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Shaheen is right: Social Security not part of deficit mess

PolitiFact, the widely cited fact-checker, recently criticized U.S. Sen. Jeanne Shaheen for stating that Social Security “has not contributed to the debt and the deficits.” However, Shaheen is right and PolitiFact is wrong.

By law, Social Security cannot spend more than it takes in. It can only pay benefits if it has sufficient income to cover the cost. It has no borrowing authority. According to the most recent report of Social Security’s board of trustees, Social Security had a $69 billion surplus last year alone. Far from increasing the deficit, Social Security loans money to the federal government that reduces the deficit.

While the relationship of Social Security to the debt of the United States is a source of misunderstanding and confusion, it is not a matter of conjecture or opinion. By law, when Social Security has a surplus, it must invest that surplus in the safest investment on Earth – interest-bearing Treasury obligations backed by the full faith and credit of the United States. Including last year’s surplus, Social Security currently has an accumulated reserve of $2.7 trillion.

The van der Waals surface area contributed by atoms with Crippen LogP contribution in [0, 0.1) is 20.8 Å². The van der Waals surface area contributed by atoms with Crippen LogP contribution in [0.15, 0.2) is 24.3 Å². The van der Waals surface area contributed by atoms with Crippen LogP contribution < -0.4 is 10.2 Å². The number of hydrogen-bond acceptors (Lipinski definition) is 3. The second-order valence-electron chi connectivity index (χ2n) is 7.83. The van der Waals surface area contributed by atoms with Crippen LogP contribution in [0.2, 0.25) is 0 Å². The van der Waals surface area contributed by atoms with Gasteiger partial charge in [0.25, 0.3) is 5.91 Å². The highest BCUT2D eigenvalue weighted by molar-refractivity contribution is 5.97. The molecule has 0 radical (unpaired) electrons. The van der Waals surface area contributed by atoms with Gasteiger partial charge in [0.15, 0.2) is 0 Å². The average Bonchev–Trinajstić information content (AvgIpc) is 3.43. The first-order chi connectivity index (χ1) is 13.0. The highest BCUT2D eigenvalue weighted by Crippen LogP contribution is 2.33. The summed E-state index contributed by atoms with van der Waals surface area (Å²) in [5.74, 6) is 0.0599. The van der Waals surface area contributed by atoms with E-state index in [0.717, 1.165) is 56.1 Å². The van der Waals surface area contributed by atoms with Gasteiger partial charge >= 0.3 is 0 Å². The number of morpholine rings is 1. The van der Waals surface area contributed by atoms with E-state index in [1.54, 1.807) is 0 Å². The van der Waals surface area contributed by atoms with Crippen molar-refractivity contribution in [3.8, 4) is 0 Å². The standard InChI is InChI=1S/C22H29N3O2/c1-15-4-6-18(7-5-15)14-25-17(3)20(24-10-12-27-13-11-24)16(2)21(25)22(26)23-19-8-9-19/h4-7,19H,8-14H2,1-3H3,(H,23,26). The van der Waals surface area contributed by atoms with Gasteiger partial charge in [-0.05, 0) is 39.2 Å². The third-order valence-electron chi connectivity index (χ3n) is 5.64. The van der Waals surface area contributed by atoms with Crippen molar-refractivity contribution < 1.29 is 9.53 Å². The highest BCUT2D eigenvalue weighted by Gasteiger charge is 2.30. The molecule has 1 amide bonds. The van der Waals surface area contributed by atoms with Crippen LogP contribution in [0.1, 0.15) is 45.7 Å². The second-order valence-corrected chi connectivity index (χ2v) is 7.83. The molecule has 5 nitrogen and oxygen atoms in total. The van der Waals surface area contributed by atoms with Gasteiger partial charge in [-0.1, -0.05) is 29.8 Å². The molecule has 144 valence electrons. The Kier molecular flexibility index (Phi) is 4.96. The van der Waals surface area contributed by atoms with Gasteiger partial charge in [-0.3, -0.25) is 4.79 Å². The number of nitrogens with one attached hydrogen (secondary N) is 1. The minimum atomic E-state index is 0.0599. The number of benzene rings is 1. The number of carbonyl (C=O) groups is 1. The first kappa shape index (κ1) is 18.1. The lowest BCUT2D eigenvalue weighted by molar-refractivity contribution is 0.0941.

Just as the law requires that employers keep assets from their pension trusts carefully accounted for, separate from their general operating funds, so the law requires that the assets of the people’s pension – Social Security – be held in trust separate from the general fund of the United States. The Social Security contributions deducted from the paychecks of America’s workers, and matched by their employers, are funds dedicated to the exclusive purpose of paying for Social Security; they are held in trust for the beneficial use of working families.

The individuals PolitiFact consulted are wrong in stating that “the interest payments earned by Social Security only amount to a reshuffling of government dollars.” If the federal government borrows money to pay off its obligations to Social Security, it owes more to the general public but less to Social Security. This does not add to the deficit, nor change the debt obligation. Rather, as the economist Dean Baker has pointed out, it “simply changes the identity of the owner of the debt.”

For those used to thinking about Social Security as just another spending program and Social Security contributions as just another tax, the fact that Social Security does not and cannot contribute to the federal debt and deficit may seem counterintuitive, but it is true.

In a matter of months, the federal government will reach the debt ceiling, the limit on the amount of money it can borrow. Cutting Social Security’s expenditures or increasing its income will not reduce the amount of debt subject to that limit. This sharply differs from cuts to expenditures from the government’s general fund, such as agricultural subsidies or defense.